New phenomenon discovered that fixes a common problem in lasers: Wavelength splitting
A team led by University of Utah physicists has discovered how to fix a major problem that occurs in lasers made from a new type of material called quantum dots. The never-before-seen phenomenon will be important for an emerging field of photonics research, including one day making micro-chips that code information using light instead of electrons.
The study published on Feb. 4, 2019, in the journal Nature Communications.
Lasers are devices that amplify light, often producing a single, narrow beam of light. The strength of the beam depends on the material with which the laser was built; light passes through the material, which produces a beam made of light waves all with similar wavelengths, concentrating a lot of energy into a small area. This material property to be able to amplify the beam’s energy is called “gain.”
Many scientists are building lasers with quantum dots. Quantum dots are tiny crystals of semiconductor materials grown to sizes of only about 100-atoms across. The size of the crystals determines the light beam’s wavelength, from blue light to red light and even into the infrared.
People are interested in quantum dot lasers because they can tune properties simply by growing the crystals in different sizes by using different semiconducting materials and choosing different shapes and sizes of the lasers. The downside is that quantum dot lasers often contain miniscule defects that split the light into multiple wavelengths, which distributes the beam’s energy and makes it less powerful. Ideally, you want the laser to concentrate the power into one wavelength.
The new study sought to correct this defect. First, collaborators from the Georgia Institute of Technology made 50 microscopic disk-shaped quantum dot lasers out of cadmium selenide. The U team then showed that that almost all of the individual lasers had defects that split the wavelengths of beams.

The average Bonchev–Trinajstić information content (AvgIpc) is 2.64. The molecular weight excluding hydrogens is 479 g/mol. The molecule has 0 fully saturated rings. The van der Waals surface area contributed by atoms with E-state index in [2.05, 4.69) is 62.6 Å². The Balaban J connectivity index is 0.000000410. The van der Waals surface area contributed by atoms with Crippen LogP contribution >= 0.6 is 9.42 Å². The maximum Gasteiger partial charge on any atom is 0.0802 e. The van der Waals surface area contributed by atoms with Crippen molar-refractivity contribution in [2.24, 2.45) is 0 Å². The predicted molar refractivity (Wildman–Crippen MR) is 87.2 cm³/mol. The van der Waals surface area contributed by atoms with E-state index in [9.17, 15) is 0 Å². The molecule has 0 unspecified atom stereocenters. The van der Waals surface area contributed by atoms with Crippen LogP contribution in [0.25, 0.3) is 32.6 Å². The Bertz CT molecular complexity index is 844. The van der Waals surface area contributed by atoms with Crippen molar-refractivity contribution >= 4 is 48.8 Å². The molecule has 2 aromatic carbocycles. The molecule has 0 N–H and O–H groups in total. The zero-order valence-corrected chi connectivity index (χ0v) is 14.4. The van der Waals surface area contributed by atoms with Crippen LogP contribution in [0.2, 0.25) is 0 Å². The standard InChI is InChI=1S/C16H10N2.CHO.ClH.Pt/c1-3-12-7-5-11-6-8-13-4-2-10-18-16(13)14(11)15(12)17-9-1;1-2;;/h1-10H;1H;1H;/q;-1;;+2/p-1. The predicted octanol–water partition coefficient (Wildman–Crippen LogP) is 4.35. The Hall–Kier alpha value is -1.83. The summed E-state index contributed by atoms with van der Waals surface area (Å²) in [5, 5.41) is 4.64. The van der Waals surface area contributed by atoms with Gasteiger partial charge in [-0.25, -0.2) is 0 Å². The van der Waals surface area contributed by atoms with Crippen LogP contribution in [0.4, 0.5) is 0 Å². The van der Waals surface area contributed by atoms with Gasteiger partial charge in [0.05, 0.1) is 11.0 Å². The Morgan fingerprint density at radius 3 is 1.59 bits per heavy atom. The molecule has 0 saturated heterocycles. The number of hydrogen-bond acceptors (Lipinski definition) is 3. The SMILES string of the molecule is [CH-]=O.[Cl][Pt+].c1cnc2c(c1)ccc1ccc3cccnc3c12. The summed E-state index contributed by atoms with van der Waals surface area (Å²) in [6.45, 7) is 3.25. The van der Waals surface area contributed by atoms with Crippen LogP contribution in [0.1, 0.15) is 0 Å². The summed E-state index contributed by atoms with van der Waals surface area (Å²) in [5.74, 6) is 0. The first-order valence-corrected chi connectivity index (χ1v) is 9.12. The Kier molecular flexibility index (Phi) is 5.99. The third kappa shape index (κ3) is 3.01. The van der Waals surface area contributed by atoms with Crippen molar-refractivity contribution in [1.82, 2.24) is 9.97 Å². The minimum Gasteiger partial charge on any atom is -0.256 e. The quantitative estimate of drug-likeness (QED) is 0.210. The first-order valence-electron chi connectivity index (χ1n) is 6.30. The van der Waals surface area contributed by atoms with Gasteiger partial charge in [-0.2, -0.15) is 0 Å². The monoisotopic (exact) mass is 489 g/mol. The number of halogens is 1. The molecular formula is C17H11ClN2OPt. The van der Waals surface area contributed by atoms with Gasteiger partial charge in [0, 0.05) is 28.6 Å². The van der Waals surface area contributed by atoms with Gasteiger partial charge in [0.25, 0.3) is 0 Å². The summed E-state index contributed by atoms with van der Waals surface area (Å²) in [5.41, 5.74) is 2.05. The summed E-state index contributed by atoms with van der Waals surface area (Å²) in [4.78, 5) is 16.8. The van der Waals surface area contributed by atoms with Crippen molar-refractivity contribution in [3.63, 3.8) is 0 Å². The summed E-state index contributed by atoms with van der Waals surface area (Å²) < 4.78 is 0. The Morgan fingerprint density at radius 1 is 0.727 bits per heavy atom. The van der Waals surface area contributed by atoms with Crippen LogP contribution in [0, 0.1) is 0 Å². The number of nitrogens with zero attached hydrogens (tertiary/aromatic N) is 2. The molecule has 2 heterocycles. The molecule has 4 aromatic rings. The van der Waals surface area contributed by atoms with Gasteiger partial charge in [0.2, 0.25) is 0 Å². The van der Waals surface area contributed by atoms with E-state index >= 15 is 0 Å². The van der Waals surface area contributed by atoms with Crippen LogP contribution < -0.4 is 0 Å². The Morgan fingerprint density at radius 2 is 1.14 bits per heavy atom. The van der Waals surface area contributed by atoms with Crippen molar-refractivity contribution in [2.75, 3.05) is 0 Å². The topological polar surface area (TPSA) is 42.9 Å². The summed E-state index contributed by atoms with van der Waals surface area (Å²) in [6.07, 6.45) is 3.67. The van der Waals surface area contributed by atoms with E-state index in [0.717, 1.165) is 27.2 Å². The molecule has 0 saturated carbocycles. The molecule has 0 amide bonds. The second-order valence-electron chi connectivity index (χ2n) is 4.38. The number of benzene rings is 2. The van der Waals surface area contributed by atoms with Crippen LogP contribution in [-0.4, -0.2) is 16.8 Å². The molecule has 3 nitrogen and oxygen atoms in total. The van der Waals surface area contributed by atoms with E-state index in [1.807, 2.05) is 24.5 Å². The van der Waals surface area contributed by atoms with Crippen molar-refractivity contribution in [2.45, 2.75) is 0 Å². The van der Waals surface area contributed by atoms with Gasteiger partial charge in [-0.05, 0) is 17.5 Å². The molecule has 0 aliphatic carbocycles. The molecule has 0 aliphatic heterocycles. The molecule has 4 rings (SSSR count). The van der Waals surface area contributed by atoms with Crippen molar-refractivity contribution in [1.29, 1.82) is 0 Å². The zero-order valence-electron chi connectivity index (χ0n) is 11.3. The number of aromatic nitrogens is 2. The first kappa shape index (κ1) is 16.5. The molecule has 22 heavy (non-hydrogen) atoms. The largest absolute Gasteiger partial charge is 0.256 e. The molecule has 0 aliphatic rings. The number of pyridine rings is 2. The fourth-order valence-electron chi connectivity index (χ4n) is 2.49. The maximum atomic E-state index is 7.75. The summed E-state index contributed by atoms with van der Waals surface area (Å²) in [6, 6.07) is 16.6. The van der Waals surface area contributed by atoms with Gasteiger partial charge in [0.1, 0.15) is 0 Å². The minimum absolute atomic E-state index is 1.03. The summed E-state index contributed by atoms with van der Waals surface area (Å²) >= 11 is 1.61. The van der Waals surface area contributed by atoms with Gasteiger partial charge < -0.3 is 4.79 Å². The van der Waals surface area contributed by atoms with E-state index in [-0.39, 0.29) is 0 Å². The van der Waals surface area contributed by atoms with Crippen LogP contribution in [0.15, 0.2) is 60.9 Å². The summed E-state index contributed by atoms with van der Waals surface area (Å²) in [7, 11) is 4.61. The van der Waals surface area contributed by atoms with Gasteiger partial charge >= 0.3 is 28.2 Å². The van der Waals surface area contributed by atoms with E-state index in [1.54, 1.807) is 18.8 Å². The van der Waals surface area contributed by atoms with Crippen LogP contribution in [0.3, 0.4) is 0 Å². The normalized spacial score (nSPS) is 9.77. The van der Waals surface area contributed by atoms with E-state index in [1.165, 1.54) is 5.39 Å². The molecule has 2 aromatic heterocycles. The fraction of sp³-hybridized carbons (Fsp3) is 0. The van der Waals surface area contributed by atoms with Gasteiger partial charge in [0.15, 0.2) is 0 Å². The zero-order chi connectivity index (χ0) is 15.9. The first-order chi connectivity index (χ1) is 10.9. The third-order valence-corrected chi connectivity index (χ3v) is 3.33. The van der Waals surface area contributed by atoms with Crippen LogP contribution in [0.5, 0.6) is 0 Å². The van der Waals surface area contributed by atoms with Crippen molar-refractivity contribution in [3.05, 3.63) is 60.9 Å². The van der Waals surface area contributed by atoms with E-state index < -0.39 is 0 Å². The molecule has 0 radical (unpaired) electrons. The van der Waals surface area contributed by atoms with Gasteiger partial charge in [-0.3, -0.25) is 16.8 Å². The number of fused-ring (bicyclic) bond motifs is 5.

The researchers then coupled two lasers together to correct the wavelength splitting. They put one laser at full gain, which describes the maximum amount of energy possible. To achieve full gain, the scientists shined a green light, called the “pump” light, onto the first laser. The quantum dot material absorbed the light and re-emitted a more powerful beam of red light. The stronger the green light they shined on the laser, the higher the gain in energy. When the second laser had no gain, the difference between the two lasers prevented any interaction, and splitting still occurred. However, when the team shined a green light onto the second laser, its gain increased, closing the gain difference between the two lasers. Once the gain in the two lasers became similar the interaction between the two lasers corrected the splitting and focused the energy into a single wavelength. This is the first time anyone has observed this phenomenon.
The findings have implications for a new field, called optics and photonics research. In the past 30 years, researchers have been experimenting with using light to carry information, rather than electrons used in traditional electronics. For example, rather than putting lots of electrons on a microchip to make a computer run, some envision using light instead. Lasers would be a big part of that and the to correct wavelength splitting can provide a significant benefit to controlling information through light. It could also be a major advantage to use materials such as quantum dots in this field.
“It’s not impossible that someone could make a defect-free laser with quantum dots, but it would be expensive and time-consuming. In comparison, coupling is a quicker, more flexible, cost-effective way to correct the problem,” said Evan Lafalce, research assistant professor of physics and astronomy at the U and lead author of the study. “This is a trick so that we don’t have to make perfect quantum dot lasers.”
University of Utah
Evan Lafalce et al. Robust lasing modes in coupled colloidal quantum dot microdisk pairs using a non-Hermitian exceptional point. Nature Communications (2019). DOI: 10.1038/s41467-019-08432-6
Credit: Jdx via WikiCommons